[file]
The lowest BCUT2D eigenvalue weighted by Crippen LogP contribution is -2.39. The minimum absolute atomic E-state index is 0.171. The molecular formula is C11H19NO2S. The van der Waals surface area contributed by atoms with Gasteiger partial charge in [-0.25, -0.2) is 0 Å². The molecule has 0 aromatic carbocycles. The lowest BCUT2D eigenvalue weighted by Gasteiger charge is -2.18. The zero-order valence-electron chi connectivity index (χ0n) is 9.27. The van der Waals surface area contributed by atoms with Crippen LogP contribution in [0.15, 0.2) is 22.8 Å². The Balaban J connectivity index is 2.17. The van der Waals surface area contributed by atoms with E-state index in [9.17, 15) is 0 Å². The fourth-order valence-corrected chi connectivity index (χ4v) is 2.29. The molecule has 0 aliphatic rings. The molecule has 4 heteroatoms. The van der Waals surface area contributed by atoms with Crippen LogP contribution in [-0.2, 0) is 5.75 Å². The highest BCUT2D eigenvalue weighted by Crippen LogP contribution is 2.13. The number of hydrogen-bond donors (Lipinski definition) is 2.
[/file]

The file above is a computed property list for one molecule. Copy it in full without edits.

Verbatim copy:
The lowest BCUT2D eigenvalue weighted by Crippen LogP contribution is -2.39. The minimum absolute atomic E-state index is 0.171. The molecular formula is C11H19NO2S. The van der Waals surface area contributed by atoms with Gasteiger partial charge in [-0.25, -0.2) is 0 Å². The molecule has 0 aromatic carbocycles. The lowest BCUT2D eigenvalue weighted by Gasteiger charge is -2.18. The zero-order valence-electron chi connectivity index (χ0n) is 9.27. The van der Waals surface area contributed by atoms with Crippen LogP contribution in [0.15, 0.2) is 22.8 Å². The Balaban J connectivity index is 2.17. The van der Waals surface area contributed by atoms with E-state index in [9.17, 15) is 0 Å². The fourth-order valence-corrected chi connectivity index (χ4v) is 2.29. The molecule has 0 aliphatic rings. The molecule has 4 heteroatoms. The van der Waals surface area contributed by atoms with Crippen LogP contribution in [-0.2, 0) is 5.75 Å². The highest BCUT2D eigenvalue weighted by Crippen LogP contribution is 2.13. The number of hydrogen-bond donors (Lipinski definition) is 2.